Dental Health

Think about how much your pets use their mouths: not just for eating and drinking, but playing, grooming, and chewing.  Dental disease is a serious problem, affecting many dogs and cats without their owners even being aware of it.  Our pets require regular dental cleanings as well as at home care throughout their life to maintain healthy teeth and gums.  While feline and canine mouths are quite different from human mouths in some ways (e.g. dogs have 10 more teeth than humans), the same basic process of periodontal (the teeth and surrounding tissues) disease formation exists.  Bacteria that normally live in the mouth can attach to the teeth, growing there and eventually hardening into dental calculus that is no longer easily brushed away.  The plaque you can see on your pet’s teeth is just the beginning of the problem though; plaque grows beneath the gum line as well and can irritate the gums, loosen the attachments of the teeth, and eventually infect the underlying bone.  Once infection starts to spread, it can enter the bloodstream and cause disease in the heart, kidney, and liver as well.  Dogs and cats can also fracture or traumatize teeth (exposing sensitive nerves) by chewing on hard substances or via trauma to the jaw.  Tooth fractures and periodontal disease both are quite painful and can make it difficult to do all those things your pet loves to do with his/her mouth.

Signs of Dental Disease:  Animals are quite good at hiding signs of disease.  This comes from their wild ancestors where signs of weakness can make you an easy target for other animals.  So it is our responsibility, both the veterinary team and the pet owner, to look for signs of disease that may be subtle.  Get in the habit of looking in your pet’s mouth, as this will be important for home care as well.  When determining the condition of your pets dental health, we classify it on a stage of 1-4. Each stage varies in the severity of the common dental signs which include bad breath, reddened gums, yellow or brown build-up on the teeth, and pain.  Painful pets may resist you looking in or touching their mouths; they may be reluctant to eat, have difficulty chewing hard kibble, and dogs may not be interested in chewing or playing games that use their mouth.  If you notice any of these signs, make an appointment so that one of our veterinarians can examine your pet.  We also examine your pet’s mouth at his/her regular check-ups so that we can make recommendations for additional work needed.

This image below shows the four different stages of dental disease

Dental Treatment:  After examining your dog or cat’s mouth, we may recommend scheduling a dental cleaning with possible additional treatment.  Generally, we will start your pet on antibiotics a few days prior to their appointment, as cleaning the bacteria from their teeth puts them at a slightly higher risk of infection.  At this appointment your pet will be anesthetized, as this is the only way to ensure a thorough and painless dental exam and cleaning.  While anesthesia may seem quite scary, we recommend blood work first to make sure your pet is healthy enough for the procedure and have a licensed technician monitoring their vital signs throughout.  With these precautions, anesthesia is quite safe and allows us to clean above and below the gum line without the animal feeling any pain.  If a tooth has been fractured or its attachments compromised, it must be removed.  We are able to remove most teeth at our clinic, but certain teeth have such extensive root structures, that we make recommend seeing a dental specialist if these teeth need removal.  After the teeth have been cleaned and polished and any problems addressed, an optional topical sealant (Oravet) can be applied.  Oravet gel can then be applied at home to your pet’s teeth and gums to prevent plaque build-up.  Your pet is then monitored closely as they recover from anesthesia and once they are fully awake started on pain medications.  One of our technicians will go over the procedure and what we found with you, when you come to pick up your pet.  They can also answer any questions about home care to prevent future problems.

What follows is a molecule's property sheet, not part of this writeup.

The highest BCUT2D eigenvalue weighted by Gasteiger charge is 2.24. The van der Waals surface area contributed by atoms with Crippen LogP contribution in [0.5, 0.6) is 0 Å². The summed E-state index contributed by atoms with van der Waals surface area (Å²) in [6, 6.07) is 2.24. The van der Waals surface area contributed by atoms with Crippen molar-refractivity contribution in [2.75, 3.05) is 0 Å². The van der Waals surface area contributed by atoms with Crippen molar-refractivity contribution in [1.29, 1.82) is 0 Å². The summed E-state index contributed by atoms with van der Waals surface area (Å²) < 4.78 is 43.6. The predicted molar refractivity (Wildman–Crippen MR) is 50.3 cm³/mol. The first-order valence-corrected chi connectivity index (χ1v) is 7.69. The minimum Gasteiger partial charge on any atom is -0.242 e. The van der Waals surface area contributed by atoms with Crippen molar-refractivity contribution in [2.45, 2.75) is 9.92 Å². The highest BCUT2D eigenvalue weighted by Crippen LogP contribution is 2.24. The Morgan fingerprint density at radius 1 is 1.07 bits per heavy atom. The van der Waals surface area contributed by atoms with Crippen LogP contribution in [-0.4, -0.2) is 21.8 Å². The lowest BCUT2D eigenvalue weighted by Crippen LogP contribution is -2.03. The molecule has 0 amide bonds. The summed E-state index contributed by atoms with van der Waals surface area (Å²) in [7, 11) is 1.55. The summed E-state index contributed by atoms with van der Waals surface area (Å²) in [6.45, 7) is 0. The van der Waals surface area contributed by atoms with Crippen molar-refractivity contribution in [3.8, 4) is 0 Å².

Home Care:  Brushing your pet’s teeth may seem difficult, but with a little patience it can become just a part of your regular routine.  Brushing is the best way to prevent tartar build-up and periodontal disease.

Here are some tips for making brushing your pet’s teeth easier:
Start early.  Getting your dog or cat used to having their mouth examined and their teeth brushed at an early age will make your job easier as they get older and bigger.  (While you’re at it, go ahead and examine those little puppy and kitten ears, skin, and feet.  This makes them less nervous for veterinary exams and grooming and allows you to notice changes sooner.)

Go Slow.  Don’t expect to brush every tooth in your dog’s mouth the first day you buy a toothbrush.  Start by touching your pet’s lips and muzzle, work up to rubbing their teeth and gums with a washcloth or gauze soaked in something tasty like chicken broth or tuna juice.  Keep these sessions short and reward them with praise and play.  Finally introduce the toothbrush once they are used to having their mouth handled.  It is especially important to work gradually with cats as they can become stressed easily.

Don’t get discouraged.  If you need help, let us know, we are happy to help formulate a specific plan for you and your pet.  While brushing your pet’s teeth daily is ideal, we recognize that this is not always possible, and have some adjunctive treatments available that can help prevent dental disease in conjunction with brushing.  These include oral gels, dental chews, water additives, and dental diets.

 

Take an active role in preventing dental disease (and its associated complications) in your pet by practicing good oral hygiene at home, scheduling regular veterinary check-ups, and dental cleanings as recommended.